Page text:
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Old 09-07-2022, 07:07 PM   #1
Mini-Skoolie
 
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Avoiding condensation on backside of interior walls/framing

Is there any recommendations or learned lessons with interior walls/framing touching the metal ribs of busses?
Seems like condensation would occur there overnight, and then get sucked up by the wood creating rot and mold.

Do people lay out plastic wrap as a vapor barrier or seal the wood to prevent this?

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Old 09-08-2022, 12:05 AM   #2
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my approach

keeping the steel walls and roof for now... using heat that does not put off any condensation and being able to run ac system to de humidify the air.

I am letting is sweat and I will deal with it as we go.

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Old 09-08-2022, 07:40 AM   #3
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Quote:
Originally Posted by Woodams View Post
Is there any recommendations or learned lessons with interior walls/framing touching the metal ribs of busses?
Seems like condensation would occur there overnight, and then get sucked up by the wood creating rot and mold.

Do people lay out plastic wrap as a vapor barrier or seal the wood to prevent this?

in my opinion if you are framing the inside of the bus you take down the interior steels (down to the chair rail). and spray foam the bus then build out over the spray foamed shell...



otherwise I think not framing and building false walls inside is the way to go..
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Old 09-08-2022, 08:37 AM   #4
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Originally Posted by cadillackid View Post
in my opinion if you are framing the inside of the bus you take down the interior steels (down to the chair rail). and spray foam the bus then build out over the spray foamed shell...



otherwise I think not framing and building false walls inside is the way to go..
Right, that’s my plan, but my suspicion is that laying plywood over the sprayfoamed walls (screwed to the metal ribs) would allow condensation to collect on the ribs and then soak into the walls.
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Old 09-08-2022, 09:03 AM   #5
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Coat it before install? My opinion also does a no structural wood or sub floor / wall should be anything less than marine grade. Your bus will probably leak.. no not after you build it but in a monsoon 3 years from now ? Very possibly.. true marine grade lasts a long time in pretty wet conditions
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Old 09-08-2022, 12:24 PM   #6
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Relevant thread: https://www.skoolie.net/forums/f13/i...ure-35983.html

Search condensation, vapor barrier in the forum for more.
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Old 09-15-2022, 02:02 PM   #7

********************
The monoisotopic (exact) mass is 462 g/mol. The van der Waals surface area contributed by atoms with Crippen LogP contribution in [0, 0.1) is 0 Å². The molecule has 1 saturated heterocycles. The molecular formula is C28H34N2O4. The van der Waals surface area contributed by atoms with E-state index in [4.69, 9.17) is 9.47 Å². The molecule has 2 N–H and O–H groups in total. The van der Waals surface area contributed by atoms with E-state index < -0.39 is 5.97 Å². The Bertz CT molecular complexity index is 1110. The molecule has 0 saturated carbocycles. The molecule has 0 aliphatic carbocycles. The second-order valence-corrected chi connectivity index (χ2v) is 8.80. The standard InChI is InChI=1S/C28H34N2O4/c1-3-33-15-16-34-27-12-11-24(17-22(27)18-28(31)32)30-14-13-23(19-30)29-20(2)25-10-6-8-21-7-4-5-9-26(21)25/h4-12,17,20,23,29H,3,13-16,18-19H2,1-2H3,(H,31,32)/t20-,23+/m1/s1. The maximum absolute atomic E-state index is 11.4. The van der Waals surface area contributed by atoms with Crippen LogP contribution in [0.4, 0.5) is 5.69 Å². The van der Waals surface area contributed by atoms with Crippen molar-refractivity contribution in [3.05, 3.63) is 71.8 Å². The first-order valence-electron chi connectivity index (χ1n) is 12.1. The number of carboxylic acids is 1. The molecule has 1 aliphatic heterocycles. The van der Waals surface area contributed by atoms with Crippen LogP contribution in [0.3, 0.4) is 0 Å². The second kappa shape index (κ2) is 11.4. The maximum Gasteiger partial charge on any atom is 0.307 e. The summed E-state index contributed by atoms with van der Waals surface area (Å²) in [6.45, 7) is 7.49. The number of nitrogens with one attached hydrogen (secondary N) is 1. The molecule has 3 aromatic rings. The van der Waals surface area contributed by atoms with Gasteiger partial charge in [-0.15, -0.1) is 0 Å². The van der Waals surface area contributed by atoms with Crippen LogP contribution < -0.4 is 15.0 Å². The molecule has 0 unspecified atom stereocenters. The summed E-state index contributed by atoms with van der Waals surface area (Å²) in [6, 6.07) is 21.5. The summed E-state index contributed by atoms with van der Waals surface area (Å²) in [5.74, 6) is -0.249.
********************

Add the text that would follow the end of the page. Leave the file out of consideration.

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Ventilation.
.
Could you install a series of 'eave vents' designed for a stand-still house?
These allow air to move through the enclosed space of the attic, reducing the innate moisture accumulation inherent to temperature differences.
.
Real-World:
For our ExpeditionVehicle, the square box was a dry-van, no interior beyond the wall and ceiling structure.
2003, we insulated obsessively excessive, so we understood the potential for condensation.
Accordingly, our first layer of insulation is an adhesive-back acoustic, engineered to shed water without growing molds.
.
Additionally, 24/7/360°, we have two windows open on opposite walls.
We think the reason for condensation is a difference in temperature.
Accordingly, we minimize the temperature difference between our inside and the outside.
We are outside most of our day, we are comfortable with a cooler rig.
.
Hx:
During a half-century of make-do camping in lesser rigs, we experimented with all kinds of combinations to reduce condensation.
This is our latest attempt.
Nearly two decades full-time live-aboard in our ExpeditionVehicle.
We will let you know how it goes...
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Old 09-16-2022, 07:28 AM   #8
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Right, that’s my plan, but my suspicion is that laying plywood over the sprayfoamed walls (screwed to the metal ribs) would allow condensation to collect on the ribs and then soak into the walls.

You can insulate the ribs and the walls anywhere wood will directly touch with 3m 77 spray adhesive and sill plate insulation.
Apply the spray to the steel and the insulation. Give it a bit to tack up and you can form the thin sill plate insulation to the bus.
You can attach ribs to it and any wall studs.
Frame it out and then spray foam.
I never let any wood ever touch any steel directly.
You need that barrier to stop exactly what you have mentioned with condensation forming between the wood and the ribs or the sides of the bus.
Sill plate insulation is cheap and a easy way to add a extra barrier of protection.
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Old 09-16-2022, 12:25 PM   #9
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Quote:
Originally Posted by Jay Brand View Post
You can insulate the ribs and the walls anywhere wood will directly touch with 3m 77 spray adhesive and sill plate insulation.
Apply the spray to the steel and the insulation. Give it a bit to tack up and you can form the thin sill plate insulation to the bus.
You can attach ribs to it and any wall studs.
Frame it out and then spray foam.
I never let any wood ever touch any steel directly.
You need that barrier to stop exactly what you have mentioned with condensation forming between the wood and the ribs or the sides of the bus.
Sill plate insulation is cheap and a easy way to add a extra barrier of protection.
Sill plate insulation is a great suggestion to prevent direct contact.